Starting a Business? What You Need to Know About Sales and Use Tax

Do you know what use tax is? If not, how will you know how or when you need to pay it? Most business owners, especially new business owners, think paying use tax is not a big deal, but believe me, it is.Failure to comply with any one of a multitude of sales and use tax laws can have devastating consequences for a business. A business that is out of compliance with tax laws may be subject to expensive assessments that can literally cripple the business’s economic viability.Are you aware that sales and use tax laws vary from state to state and while you may be compliant with tax laws in one state, you may not be in another. With sales and use being the second largest generator of revenue for states, behind income tax, a business needs to ensure it is compliant in every state it does business in or face expensive assessments, penalties and interest.

With 45 states and the District of Columbia currently imposing sales and use tax, that’s an amazing number of possible differences in taxation you need to pay attention to! There are only five states that do not impose a sales tax and they are: Alaska, Delaware, Montana, New Hampshire, and Oregon. However, even though these states may not impose sales tax at the state level, cities, counties and special districts may have the authority to impose the taxes.At this point you may think that sales tax is just a tax you collect at the register for items sold to you customers, but for most business it’s much more than that. Business collecting sales tax must have a way to document and track every transaction occurring in their daily operations. In addition, state laws require the tax to be shown separately on a customer’s receipt so that is easily identified by the customer and state auditors. In some special instances a state may allow the tax included in the price of goods and not broken out, but this is very unusual. Conventionally, sales tax is levied on the sale price of all tangible personal property being sold to the end-user.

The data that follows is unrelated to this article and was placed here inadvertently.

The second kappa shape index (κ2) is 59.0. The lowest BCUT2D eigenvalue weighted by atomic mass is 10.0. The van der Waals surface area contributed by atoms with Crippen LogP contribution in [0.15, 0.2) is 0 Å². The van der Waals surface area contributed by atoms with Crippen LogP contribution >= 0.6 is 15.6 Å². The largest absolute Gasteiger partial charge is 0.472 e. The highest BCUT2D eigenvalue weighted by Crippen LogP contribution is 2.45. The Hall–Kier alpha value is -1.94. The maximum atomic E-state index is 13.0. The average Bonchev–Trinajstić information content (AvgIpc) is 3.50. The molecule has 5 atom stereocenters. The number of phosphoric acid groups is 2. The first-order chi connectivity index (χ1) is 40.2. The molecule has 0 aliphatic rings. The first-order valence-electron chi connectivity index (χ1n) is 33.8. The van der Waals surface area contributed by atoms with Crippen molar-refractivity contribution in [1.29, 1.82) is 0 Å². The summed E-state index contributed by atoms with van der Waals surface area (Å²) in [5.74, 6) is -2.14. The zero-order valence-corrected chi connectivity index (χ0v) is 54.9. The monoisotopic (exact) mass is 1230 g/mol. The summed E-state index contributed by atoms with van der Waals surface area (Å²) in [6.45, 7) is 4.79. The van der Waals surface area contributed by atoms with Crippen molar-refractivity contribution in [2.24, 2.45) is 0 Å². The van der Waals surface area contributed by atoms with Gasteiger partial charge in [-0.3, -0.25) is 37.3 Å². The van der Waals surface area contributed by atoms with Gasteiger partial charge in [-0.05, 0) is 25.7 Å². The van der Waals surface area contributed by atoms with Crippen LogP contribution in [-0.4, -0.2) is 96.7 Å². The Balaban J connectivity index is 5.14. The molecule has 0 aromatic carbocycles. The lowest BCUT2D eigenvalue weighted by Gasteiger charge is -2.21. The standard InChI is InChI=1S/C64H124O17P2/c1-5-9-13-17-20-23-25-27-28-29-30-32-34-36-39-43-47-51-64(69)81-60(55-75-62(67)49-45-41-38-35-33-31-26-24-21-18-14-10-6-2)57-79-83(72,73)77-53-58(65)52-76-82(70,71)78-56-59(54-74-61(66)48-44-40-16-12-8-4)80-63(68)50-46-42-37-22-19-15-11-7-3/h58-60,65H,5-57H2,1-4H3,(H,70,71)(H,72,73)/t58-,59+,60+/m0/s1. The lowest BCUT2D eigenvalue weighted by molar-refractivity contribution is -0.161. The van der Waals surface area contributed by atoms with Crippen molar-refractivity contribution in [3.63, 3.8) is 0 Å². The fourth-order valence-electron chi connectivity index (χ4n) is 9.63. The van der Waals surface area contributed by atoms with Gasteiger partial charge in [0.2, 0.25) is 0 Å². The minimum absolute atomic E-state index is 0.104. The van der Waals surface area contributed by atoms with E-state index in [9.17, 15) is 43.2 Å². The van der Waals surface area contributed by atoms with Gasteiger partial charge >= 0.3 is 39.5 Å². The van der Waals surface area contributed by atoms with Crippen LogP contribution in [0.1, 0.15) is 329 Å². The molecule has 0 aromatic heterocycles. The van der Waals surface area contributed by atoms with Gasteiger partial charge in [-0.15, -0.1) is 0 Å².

Use tax is a type of excise tax levied by the state and collected by the state’s Department of Revenue. The tax is generally assessed or accrued on an untaxed purchase of tangible personal property by a business for use, storage or consumption in the state. What the does that mean? It means that the business may owe use tax if it did not pay sales tax at the time you purchase. This occurs most often when a business orders items from out of state and the out of state vendor does not charge sales tax. Therefore, the business owes use tax on the purchase price of the items it will use within the state where delivery occurred.As you can see from the basic information listed above, starting a business may be fun and exciting, but knowing everything you need to know about administering sales and use tax is crucial. The information provided is just the tip of the iceberg when it comes to sales and use tax. For now, start asking yourself: what does my state require when it comes to reporting the taxes? How many states do I ship goods to? Do I sell to someone who re-sells my goods? Am I ready for an audit? What do I do if my business has multiple locations?